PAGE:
EGU General Assembly 2021
© Author(s) 2021. This work is distributed under
the Creative Commons Attribution 4.0 License.

Spatial and seasonal variation in dissolved silica benthic fluxes in the shallow zones of the southern Baltic Sea

Zuzanna Borawska, Beata Szymczycha, Marc J. Silberberger, Marta Szczepanek, Katarzyna Koziorowska-Makuch, and Monika Kędra
Zuzanna Borawska et al.
  • Institute of Oceanology, Polish Academy of Sciences, Marine Ecology Department, Poland (

Dissolved silica (DSi) is an important macronutrient in the marine environment, necessary for growth of many aquatic organisms. Yet, DSi marine cycle is still not fully recognized, especially in dynamic, coastal zones. Although DSi is mainly transported to the sea by rivers, benthic fluxes of DSi, which originate from dissolution of the siliceous remains in the sediments, can also represent an important source of bioavailable silicon in the ocean. Benthic DSi fluxes are mainly powered by diffusion, but their rates are strongly shaped by the benthic fauna. Still, the role of benthos in these processes is not fully recognized. The main goal of this study was to investigate how various environmental factors and benthic fauna may shape the coastal cycle of Si in coastal environments during different seasons.

Our study was conducted in the shallow coastal ecosystems of the southern Baltic Sea characterized by contrasting environmental conditions: shallow, brackish and enclosed Szczecin Lagoon (Oder river estuary), dynamic open waters near Łeba with relatively low anthropogenic influence, enclosed Puck Bay and Vistula prodelta. We investigated both shore ecosystems (app. 0.5 m depth) and deeper areas (from 6 up to 60 m depth). DSi concentrations in the bottom waters and environmental characteristics (T, S, O2, sediment organic matter) were investigated at 6 stations, during three seasons (winter, spring and autumn) in years 2019-2020 with s/y Oceania (IOPAN) and directly from the shore. Additionally, samples from shore stations were collected during summer. DSi benthic fluxes were determined at each station by performing ex situ incubations of sediment cores (n = 4-5) with natural benthic assemblages. The benthic organisms in studied cores were collected, identified, counted, and weighed.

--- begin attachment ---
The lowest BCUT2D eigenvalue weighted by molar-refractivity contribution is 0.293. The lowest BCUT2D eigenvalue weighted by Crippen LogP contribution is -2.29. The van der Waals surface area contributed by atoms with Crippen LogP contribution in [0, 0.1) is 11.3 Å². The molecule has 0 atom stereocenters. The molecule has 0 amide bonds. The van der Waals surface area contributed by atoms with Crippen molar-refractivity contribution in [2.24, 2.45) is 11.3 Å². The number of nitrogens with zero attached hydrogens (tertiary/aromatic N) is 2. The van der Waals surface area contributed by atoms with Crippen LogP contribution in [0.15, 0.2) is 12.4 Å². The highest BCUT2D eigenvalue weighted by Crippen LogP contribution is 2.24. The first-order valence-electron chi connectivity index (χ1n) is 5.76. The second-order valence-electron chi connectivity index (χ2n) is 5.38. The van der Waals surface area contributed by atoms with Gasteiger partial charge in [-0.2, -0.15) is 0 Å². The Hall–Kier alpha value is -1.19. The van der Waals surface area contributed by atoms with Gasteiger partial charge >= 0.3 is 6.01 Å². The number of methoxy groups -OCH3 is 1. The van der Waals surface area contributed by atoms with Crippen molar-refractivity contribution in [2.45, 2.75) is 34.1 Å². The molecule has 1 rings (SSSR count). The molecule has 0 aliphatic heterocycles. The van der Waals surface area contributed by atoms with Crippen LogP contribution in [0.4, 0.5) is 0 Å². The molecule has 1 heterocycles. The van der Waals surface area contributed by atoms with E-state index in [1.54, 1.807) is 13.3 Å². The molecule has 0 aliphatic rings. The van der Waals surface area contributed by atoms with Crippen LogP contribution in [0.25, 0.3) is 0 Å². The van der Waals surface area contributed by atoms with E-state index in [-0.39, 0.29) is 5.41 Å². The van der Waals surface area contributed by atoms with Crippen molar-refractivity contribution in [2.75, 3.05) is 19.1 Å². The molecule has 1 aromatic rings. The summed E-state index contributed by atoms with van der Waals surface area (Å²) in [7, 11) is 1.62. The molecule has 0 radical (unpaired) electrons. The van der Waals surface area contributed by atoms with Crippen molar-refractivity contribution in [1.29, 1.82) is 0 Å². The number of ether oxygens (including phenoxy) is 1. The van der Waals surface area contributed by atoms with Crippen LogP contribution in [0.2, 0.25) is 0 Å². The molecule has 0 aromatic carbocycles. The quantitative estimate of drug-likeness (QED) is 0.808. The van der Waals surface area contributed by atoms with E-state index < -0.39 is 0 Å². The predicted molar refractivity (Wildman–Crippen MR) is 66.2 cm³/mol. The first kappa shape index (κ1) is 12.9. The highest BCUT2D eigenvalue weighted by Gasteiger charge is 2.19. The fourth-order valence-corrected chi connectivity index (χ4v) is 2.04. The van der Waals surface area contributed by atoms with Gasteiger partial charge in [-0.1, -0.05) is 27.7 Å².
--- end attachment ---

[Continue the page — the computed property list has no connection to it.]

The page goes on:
The lowest fluxes were measured at sandy stations while highest return fluxes were observed at muddy sites. High variability in DSi benthic fluxes along studied localities was observed, ranging from -1.11 mmol d-1m-2 in summer at shore station in the Puck Bay and up to 6.79 mmol d-1m-2 in Szczecin Lagoon in autumn. We used  Gaussian Generalized Linear Models (GLMs) to estimate the role of environmental conditions, benthic fauna characteristics  and interactions among them in the variability of DSi benthic flux across studied localities. The most important predictors for the fluxes were all pair-wise interactions of temperature, total organic carbon, the C/N molar ratio, and the density of benthic macrofauna. Both interaction terms that included C/N ratio, a measure of organic matter quality (i.e. low C/N ratio indicates higher quality), were associated with increased DSi uptake by the sediment. Further, the interaction term between T and benthic marcofauna density was also linked to negative benthic fluxes of DSi. In contrast, the interaction of T and TOC caused a strong increase in DSi return fluxes.

How to cite: Borawska, Z., Szymczycha, B., Silberberger, M. J., Szczepanek, M., Koziorowska-Makuch, K., and Kędra, M.: Spatial and seasonal variation in dissolved silica benthic fluxes in the shallow zones of the southern Baltic Sea, EGU General Assembly 2021, online, 19–30 Apr 2021, EGU21-5163,, 2021.

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